NCC plans to investigate 'doorstep lending'

07 November 2003
The National Consumer Council (NCC) has announced plans to investigate the practice of doorstep lending.

The group proposes to explore whether doorstep lenders charge extortionate rates of interest to people on low incomes and whether people are offered enough choice when borrowing money.

The NCC will complete its investigation before deciding whether or not to make a super complaint to the Office of Fair Trading (OFT). The report is expected in March next year.

Super complaints can be lodged with the OFT by certain organisations if they think an aspect of a market is significantly harming consumers' interests.

There are around 600 companies which are licensed to offer doorstep lending, but four national companies dominate the market: Provident Financial, Cattles, S&U and London Scottish Bank.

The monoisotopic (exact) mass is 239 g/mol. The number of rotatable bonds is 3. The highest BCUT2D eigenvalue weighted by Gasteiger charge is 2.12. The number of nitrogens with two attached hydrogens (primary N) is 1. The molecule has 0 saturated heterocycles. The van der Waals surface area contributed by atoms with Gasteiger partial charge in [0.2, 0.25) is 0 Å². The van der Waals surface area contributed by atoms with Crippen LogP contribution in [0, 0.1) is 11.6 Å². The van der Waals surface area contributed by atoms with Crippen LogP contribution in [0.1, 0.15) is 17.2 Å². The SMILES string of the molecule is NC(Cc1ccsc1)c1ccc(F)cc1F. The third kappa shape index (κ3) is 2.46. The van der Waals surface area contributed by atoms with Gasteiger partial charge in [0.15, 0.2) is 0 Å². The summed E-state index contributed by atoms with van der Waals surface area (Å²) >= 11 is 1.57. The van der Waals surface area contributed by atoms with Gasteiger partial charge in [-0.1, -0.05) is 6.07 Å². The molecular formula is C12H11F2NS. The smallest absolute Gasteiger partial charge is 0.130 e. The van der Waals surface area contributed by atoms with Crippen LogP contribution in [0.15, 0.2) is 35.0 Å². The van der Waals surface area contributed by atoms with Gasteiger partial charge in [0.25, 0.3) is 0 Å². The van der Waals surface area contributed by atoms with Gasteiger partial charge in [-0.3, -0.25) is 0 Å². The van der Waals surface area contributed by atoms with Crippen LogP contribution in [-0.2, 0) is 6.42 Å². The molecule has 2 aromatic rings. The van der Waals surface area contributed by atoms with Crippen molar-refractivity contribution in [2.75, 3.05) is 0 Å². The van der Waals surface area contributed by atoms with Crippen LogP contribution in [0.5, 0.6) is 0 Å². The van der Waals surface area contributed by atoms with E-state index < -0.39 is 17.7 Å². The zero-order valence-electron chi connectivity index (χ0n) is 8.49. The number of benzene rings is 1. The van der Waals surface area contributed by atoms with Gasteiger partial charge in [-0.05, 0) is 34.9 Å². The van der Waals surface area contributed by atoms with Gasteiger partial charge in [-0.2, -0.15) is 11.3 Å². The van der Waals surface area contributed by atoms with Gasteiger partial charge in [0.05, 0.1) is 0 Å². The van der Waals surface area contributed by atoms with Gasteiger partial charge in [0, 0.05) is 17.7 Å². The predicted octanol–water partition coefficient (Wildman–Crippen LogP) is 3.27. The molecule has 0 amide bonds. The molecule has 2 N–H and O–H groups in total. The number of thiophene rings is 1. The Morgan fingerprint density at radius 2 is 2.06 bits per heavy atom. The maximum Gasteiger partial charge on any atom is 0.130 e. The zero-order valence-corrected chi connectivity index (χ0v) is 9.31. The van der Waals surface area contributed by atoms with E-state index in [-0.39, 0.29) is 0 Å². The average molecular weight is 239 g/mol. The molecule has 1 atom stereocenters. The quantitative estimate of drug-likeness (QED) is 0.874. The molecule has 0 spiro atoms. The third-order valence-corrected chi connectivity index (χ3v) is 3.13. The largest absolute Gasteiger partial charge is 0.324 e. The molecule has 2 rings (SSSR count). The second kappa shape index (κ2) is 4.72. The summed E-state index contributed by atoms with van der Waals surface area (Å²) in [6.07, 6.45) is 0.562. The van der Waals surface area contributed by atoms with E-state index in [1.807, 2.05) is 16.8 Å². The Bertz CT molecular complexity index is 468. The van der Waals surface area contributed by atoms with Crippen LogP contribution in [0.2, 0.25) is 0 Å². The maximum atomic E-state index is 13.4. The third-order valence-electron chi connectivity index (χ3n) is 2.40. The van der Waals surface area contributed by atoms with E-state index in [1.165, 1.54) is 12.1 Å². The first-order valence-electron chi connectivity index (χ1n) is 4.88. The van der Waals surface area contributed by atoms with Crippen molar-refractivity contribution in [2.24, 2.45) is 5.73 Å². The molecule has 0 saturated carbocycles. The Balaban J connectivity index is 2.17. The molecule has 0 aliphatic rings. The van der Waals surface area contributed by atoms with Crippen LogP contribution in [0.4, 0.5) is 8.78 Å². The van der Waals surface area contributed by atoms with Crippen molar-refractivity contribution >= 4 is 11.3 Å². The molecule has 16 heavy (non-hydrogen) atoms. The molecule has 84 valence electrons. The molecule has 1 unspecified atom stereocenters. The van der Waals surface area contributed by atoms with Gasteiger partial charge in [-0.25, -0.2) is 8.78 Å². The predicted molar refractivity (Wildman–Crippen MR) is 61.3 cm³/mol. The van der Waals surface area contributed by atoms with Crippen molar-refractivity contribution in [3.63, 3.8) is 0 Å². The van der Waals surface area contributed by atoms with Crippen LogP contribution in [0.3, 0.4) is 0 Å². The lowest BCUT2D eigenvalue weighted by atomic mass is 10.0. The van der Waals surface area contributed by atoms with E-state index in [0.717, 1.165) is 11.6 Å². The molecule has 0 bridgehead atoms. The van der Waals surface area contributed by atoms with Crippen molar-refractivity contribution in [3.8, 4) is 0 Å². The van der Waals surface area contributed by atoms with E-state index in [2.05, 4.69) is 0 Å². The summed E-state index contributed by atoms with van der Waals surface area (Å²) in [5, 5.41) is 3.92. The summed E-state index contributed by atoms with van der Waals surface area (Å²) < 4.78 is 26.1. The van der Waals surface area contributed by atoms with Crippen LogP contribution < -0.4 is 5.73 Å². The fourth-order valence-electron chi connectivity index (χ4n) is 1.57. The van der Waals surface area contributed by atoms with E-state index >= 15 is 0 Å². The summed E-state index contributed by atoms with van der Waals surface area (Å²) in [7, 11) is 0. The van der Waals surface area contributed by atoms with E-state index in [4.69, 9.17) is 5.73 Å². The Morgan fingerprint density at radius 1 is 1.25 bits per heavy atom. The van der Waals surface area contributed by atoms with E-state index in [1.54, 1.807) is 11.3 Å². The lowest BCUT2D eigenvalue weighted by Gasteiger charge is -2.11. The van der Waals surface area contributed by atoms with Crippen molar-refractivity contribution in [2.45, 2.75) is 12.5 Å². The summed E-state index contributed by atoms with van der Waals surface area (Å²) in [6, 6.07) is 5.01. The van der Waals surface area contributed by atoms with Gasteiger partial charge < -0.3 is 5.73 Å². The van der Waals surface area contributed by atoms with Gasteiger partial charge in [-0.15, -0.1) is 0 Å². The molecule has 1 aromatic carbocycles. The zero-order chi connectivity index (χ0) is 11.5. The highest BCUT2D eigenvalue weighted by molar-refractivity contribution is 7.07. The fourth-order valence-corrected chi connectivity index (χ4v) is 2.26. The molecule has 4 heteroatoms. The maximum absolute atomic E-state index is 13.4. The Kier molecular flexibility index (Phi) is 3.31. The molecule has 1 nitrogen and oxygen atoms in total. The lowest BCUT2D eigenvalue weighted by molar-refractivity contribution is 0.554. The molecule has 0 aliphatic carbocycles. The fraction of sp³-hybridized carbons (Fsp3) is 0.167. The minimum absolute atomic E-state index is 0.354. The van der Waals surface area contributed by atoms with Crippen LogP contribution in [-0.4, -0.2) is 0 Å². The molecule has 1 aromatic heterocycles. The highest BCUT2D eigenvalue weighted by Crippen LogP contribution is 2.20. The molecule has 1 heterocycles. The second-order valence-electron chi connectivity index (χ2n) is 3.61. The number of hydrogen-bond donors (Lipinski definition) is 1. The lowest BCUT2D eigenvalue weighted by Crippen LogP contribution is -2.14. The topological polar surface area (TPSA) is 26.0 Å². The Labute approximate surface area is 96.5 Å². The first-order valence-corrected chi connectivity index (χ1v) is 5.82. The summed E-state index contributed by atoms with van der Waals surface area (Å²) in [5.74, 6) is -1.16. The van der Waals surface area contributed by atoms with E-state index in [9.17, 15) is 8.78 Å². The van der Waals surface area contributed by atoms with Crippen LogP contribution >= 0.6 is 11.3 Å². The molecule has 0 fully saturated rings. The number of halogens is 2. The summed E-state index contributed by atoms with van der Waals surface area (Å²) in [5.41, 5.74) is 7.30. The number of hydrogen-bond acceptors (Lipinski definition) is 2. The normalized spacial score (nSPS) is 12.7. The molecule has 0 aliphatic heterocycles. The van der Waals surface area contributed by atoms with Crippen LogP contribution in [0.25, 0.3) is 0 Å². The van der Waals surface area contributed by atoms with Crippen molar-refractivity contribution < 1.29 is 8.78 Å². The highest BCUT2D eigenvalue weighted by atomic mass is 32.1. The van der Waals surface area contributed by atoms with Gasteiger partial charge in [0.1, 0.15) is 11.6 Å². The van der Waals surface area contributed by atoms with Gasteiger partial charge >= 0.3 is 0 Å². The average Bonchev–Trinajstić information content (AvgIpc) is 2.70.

However, the NCC pointed out that, despite charging average annual interest rates of 177 per cent, rising to 2,000 per cent in some cases, doorstep lenders had a 90 per cent satisfaction rate with their customers.

The NCC said people liked the convenience of the system and the friendliness of the lenders.

The organisation's research will look at what other forms of credit are available to people on low incomes and if it is possible for consumers to switch between lenders and whether charges are kept consistently high.